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Agenda: Brazil at a Crossroads

6 MINS READJan 21, 2011 | 21:16 GMT
Latin America analyst Reva Bhalla discusses the challenges new Brazilian President Dilma Rousseff will face on crime, defense, the economy and foreign affairs in 2011. Editor’s Note: Transcripts are generated using speech-recognition technology. Therefore, STRATFOR cannot guarantee their complete accuracy. Colin: Brazil's President Dilma Rousseff is no newcomer to politics, after all she was her predecessor's chief of staff. 2011 is shaping up as having a very full agenda. Apart from recovery from deadly floods, where the death toll is approaching 800, there is much to be done. A full half of one percent increase in interest rates reminded us the economy is overheating. Welcome to Agenda where I'm joined by webcam to STRATFOR's Latin America analyst Reva Bhalla. Reva, let's start by discussing the new president's agenda. Reva: Well Colin, Dilma Rousseff has a lot of items on her plate. Everything from major defense deals that she has to make decisions on, security issues with the country's favela issue to important decisions Brazil has to take as it is emerging as a major regional power. One thing to keep in mind is that Dilma may not have the charisma as Lula, but she has a reputation for being very non-ideological, very technocratic. She employs this sort of no-nonsense attitude with her staff and she expects her staff to come to her with a plan B in pretty much every proposal. So she's very much in the process of re-evaluating a lot of major decisions right now, including the jet fighter deal, which is taking a lot of attention these days. Colin: Who's in the frame to win the jet fighter contract? Reva: Well, toward the end of the Lula administration, it seemed pretty clear that Brazil would go ahead and opt for the French Rafale jet, for mainly political and strategic reasons. Now Dilma has basically re-opened the bidding process. U.S. firm Boeing is trying to sweeten the deal, but Brazil is very concerned about being tied to certain congressional constraints in agreeing to the U.S. deal, something that Brazil is very irked by especially when it comes to technology transfers. Now the Swedish Gripen offers more to Brazil in terms of price and performance, but we think this decision is still going to boil down to mainly a political and strategic decision in that Brazil is more likely to lean more toward the French jet. Colin: Brazilian interest rates are very high, up half of one percent this week and more to come. That's forcing the currency up, which might have two harmful effects: attracting hot money and damaging exports. 
 Reva: Brazil maintains very strict fiscal policy and for good reason considering that the country was mired in an economic crisis just less than two decades ago. Now, in trying to keep inflation under control, Brazil has kept extremely high interest rates — right now it's at about 11.25 percent. Now, with a government that is likely very unwilling to cut down on public spending, there are serious side effects to this kind of policy. One of those side effects is the boost to the country's already appreciating currency. Now the stronger the Brazilian real gets, the less competitive Brazilian exports are on the open market. The Brazilian government really doesn't have any good options in trying to deal with this currency crisis, but it's transforming slowly and slowly into more of a political issue, especially as business and trade unions especially in the financial hub of Sao Paulo are applying more pressure on the state to do something to protect Brazilian industry. Again, Brazil doesn't have very good options in dealing with this, but it is definitely an issue that is going to be pre-occupying the state in the coming year. Colin: Let's turn to resources. Can Brazil really realize its dream and become a major oil exporter?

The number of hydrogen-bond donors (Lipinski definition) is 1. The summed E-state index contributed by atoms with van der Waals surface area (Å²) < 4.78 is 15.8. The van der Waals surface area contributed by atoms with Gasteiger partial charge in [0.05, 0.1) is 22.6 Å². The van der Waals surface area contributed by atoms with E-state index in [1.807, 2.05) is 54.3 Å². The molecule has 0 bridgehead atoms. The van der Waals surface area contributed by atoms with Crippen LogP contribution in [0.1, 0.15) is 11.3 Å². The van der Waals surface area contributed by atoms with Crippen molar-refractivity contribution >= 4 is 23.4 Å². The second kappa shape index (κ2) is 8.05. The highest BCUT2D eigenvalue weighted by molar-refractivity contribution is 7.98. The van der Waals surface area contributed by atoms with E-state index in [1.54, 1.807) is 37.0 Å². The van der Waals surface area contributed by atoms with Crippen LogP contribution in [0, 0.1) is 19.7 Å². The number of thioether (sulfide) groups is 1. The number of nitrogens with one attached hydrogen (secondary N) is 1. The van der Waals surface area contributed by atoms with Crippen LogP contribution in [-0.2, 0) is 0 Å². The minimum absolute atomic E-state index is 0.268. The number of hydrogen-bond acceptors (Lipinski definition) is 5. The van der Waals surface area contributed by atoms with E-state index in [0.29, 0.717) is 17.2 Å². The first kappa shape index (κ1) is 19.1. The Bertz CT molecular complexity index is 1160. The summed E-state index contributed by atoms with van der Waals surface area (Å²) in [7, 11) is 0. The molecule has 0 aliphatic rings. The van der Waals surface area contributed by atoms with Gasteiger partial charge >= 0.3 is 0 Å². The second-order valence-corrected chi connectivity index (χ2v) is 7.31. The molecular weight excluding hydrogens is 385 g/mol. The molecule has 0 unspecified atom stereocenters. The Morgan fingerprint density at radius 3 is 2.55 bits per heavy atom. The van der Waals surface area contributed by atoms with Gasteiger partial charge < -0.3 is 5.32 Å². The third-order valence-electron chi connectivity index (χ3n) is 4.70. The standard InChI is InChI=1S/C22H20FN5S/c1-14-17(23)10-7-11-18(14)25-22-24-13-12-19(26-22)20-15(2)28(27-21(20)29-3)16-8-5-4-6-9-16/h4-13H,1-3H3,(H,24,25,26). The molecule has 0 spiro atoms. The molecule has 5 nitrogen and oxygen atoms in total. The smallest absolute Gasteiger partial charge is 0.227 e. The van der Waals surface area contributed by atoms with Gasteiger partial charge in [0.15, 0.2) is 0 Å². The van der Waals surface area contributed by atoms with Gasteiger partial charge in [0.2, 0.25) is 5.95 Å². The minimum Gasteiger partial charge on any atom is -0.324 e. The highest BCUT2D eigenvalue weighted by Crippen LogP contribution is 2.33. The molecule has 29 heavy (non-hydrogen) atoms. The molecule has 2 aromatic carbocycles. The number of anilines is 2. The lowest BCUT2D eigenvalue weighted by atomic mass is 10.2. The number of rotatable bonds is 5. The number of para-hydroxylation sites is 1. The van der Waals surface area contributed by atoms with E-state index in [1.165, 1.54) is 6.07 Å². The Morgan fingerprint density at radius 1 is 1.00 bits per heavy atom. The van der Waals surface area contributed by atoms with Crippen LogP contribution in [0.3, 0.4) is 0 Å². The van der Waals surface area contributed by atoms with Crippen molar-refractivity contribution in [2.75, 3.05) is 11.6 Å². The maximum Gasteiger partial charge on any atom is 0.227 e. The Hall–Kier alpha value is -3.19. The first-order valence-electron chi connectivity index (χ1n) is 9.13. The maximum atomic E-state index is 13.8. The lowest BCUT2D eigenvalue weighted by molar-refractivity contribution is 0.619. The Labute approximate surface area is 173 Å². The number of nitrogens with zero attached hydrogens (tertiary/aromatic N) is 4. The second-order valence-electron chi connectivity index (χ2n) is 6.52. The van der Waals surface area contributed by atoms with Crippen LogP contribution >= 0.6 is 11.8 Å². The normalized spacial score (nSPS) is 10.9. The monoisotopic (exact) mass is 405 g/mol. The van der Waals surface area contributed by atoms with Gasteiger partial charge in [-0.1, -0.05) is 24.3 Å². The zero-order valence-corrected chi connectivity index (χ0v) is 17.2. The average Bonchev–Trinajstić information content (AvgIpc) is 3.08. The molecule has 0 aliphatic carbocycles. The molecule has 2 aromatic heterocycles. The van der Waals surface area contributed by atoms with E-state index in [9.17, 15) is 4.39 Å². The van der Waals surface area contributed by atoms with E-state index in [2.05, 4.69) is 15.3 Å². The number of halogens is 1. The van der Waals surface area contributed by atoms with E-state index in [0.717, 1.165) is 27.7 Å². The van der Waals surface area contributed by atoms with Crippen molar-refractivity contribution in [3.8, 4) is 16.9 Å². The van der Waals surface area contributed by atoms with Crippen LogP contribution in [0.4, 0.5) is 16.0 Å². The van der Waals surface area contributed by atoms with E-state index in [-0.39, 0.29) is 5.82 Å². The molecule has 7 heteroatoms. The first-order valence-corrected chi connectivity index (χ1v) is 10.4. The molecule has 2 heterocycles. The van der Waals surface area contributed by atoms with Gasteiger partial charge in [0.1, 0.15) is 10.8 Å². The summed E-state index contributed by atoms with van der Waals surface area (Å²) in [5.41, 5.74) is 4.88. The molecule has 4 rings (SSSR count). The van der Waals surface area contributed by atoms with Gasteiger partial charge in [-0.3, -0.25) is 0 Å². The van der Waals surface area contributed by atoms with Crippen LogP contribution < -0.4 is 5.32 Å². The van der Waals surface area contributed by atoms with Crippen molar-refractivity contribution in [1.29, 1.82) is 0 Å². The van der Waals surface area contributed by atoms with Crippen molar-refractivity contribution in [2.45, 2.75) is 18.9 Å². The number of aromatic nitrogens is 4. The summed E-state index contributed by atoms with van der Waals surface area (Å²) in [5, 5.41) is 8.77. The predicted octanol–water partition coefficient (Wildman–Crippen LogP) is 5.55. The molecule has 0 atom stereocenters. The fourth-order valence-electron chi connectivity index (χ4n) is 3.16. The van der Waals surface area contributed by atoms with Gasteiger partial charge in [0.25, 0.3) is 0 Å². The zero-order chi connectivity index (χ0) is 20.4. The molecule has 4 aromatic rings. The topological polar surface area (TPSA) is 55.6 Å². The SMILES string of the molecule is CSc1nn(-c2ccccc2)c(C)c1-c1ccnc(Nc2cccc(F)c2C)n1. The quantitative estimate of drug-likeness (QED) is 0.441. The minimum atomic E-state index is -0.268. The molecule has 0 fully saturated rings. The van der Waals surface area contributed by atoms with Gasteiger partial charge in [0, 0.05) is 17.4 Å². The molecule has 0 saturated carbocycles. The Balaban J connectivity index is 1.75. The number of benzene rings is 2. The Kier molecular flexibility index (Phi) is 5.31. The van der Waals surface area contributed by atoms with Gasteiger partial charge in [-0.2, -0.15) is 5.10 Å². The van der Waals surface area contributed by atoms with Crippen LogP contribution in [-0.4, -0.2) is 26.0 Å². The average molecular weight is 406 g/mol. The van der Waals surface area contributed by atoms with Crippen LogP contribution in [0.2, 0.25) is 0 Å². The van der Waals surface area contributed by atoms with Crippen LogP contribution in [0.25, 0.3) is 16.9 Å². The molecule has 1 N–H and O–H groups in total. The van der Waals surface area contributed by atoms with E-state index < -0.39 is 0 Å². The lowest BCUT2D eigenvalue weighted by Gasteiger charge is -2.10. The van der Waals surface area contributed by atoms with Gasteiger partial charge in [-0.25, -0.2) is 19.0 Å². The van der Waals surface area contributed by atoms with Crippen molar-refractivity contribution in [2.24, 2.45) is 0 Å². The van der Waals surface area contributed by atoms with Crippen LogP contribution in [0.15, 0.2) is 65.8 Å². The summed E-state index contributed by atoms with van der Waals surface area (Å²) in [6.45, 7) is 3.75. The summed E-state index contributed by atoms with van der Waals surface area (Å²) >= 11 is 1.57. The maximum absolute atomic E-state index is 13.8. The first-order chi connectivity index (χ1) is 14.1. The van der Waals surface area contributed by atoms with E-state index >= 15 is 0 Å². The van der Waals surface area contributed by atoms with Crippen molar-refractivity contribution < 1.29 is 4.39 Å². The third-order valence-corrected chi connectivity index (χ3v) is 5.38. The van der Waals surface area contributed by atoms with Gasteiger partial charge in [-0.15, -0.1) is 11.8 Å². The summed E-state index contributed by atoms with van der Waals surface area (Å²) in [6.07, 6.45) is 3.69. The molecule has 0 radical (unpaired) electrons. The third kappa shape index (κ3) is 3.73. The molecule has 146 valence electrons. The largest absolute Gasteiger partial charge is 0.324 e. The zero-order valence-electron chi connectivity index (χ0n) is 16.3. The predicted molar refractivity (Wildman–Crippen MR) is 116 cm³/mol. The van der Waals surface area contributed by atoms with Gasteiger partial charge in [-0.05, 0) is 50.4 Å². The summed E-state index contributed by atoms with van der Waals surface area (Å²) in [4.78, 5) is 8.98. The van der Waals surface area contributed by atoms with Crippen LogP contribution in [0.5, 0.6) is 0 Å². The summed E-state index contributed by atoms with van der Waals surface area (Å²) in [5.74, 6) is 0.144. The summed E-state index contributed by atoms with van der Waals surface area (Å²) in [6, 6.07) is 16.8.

Reva: Well, its going to be difficult, but Brazil is definitely dedicated to this project. By the "project," we are referring to the pre-salt fields — Brazil's offshore deepwater fields that could potentially make Brazil a major oil exporter in the years to come. Now, this is going to require a lot of investment. We have already seen Brazil's Petrobras employ some rather unorthodox means of capitalizing this endeavor. But the Brazilian government has made clear it's going to be dedicating its resources in hopes of realizing this geopolitical dream. Colin: What about domestic political problems like crime and drugs? Reva: Now, Brazil faces a major challenge ahead to both pacify and integrate major favelas in the city of Rio de Janeiro. They've been employing a strategy called the UPP strategy that basically involves first overt military force that drives the drug-traffickers out and then a long-term police occupation. Now, this is an impressive model that's worked on a small scale but replicating it on a larger scale is going to be extremely difficult. What's happened so far is that a lot of the drug-traffickers in Complexo Alemao, which was the last favela targeted, are simply being displaced. Now that has side effects, especially when more drug-trafficking activity is just going from favela to favela or coming more from the favelas into city centers. Also, these drug-trafficking groups, particularly Comando Vermelho, the main group in Rio, they're extremely well armed. And, if the state keeps pushing them in this pacification campaign, they do have the means of perhaps selectively carrying out attacks and trying to pressure the state to backing off of this offensive. Colin: The other so-called BRIC countries are Russia, India and China. To what extent is Brazil joining them on the global scene? Reva: Well, Brazil is most definitely emerging on the global scene; it's no longer this insular power that it has been for decades now. And so of course we see a lot of countries reacting to that. You know, Brazil is interacting with the French on major defense deals, with the Chinese in this deepening economic relationship, also with the Indians where Brazil and India face a lot of competition with each other in certain industries. And so Brazil is learning more and more how to assert itself on the global scene and we can expect Brazil to fumble in a lot of respects. You know, Brazil is also trying to involve itself in issues that are very distant from the South American continent. For example, in very thorny Middle East issues. But, while this attracts a lot of attention, Brazil is slowly gradually attempting to assume this leadership role but it may not necessarily want to make very hard decisions or deal with the negative repercussions that may be attached to such a role. Colin: Reva, it's good to have you with us on Agenda, I'm sure we'll talk again soon. Reva: Certainly Brazil is a high priority for STRATFOR and we will be watching all these issues closely.